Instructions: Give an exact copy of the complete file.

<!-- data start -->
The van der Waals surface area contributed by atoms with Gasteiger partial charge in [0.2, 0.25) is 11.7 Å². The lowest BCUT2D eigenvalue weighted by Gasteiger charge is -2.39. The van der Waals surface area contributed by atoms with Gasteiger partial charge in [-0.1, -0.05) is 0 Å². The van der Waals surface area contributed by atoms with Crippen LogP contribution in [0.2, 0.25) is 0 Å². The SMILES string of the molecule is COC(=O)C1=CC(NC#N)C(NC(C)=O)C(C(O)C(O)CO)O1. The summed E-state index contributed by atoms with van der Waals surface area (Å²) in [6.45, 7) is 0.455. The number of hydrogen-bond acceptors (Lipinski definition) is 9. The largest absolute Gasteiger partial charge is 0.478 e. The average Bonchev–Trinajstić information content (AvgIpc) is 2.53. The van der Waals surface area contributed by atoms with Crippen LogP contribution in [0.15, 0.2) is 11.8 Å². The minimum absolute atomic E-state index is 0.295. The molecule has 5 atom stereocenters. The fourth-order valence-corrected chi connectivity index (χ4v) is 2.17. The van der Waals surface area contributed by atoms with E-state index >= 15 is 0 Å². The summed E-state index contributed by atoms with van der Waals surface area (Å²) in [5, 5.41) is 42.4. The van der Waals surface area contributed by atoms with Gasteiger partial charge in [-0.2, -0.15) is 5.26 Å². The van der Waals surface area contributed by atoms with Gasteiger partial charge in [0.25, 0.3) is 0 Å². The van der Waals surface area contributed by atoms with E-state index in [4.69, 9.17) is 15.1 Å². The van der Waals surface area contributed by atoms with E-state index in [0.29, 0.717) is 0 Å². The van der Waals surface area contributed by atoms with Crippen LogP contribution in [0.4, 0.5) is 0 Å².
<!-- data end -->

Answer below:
The van der Waals surface area contributed by atoms with Gasteiger partial charge in [0.2, 0.25) is 11.7 Å². The lowest BCUT2D eigenvalue weighted by Gasteiger charge is -2.39. The van der Waals surface area contributed by atoms with Gasteiger partial charge in [-0.1, -0.05) is 0 Å². The van der Waals surface area contributed by atoms with Crippen LogP contribution in [0.2, 0.25) is 0 Å². The SMILES string of the molecule is COC(=O)C1=CC(NC#N)C(NC(C)=O)C(C(O)C(O)CO)O1. The summed E-state index contributed by atoms with van der Waals surface area (Å²) in [6.45, 7) is 0.455. The number of hydrogen-bond acceptors (Lipinski definition) is 9. The largest absolute Gasteiger partial charge is 0.478 e. The average Bonchev–Trinajstić information content (AvgIpc) is 2.53. The van der Waals surface area contributed by atoms with Crippen LogP contribution in [0.15, 0.2) is 11.8 Å². The minimum absolute atomic E-state index is 0.295. The molecule has 5 atom stereocenters. The fourth-order valence-corrected chi connectivity index (χ4v) is 2.17. The van der Waals surface area contributed by atoms with E-state index >= 15 is 0 Å². The summed E-state index contributed by atoms with van der Waals surface area (Å²) in [5, 5.41) is 42.4. The van der Waals surface area contributed by atoms with Gasteiger partial charge in [-0.2, -0.15) is 5.26 Å². The van der Waals surface area contributed by atoms with Gasteiger partial charge in [0.25, 0.3) is 0 Å². The van der Waals surface area contributed by atoms with E-state index in [4.69, 9.17) is 15.1 Å². The van der Waals surface area contributed by atoms with E-state index in [0.29, 0.717) is 0 Å². The van der Waals surface area contributed by atoms with Crippen LogP contribution in [0.4, 0.5) is 0 Å².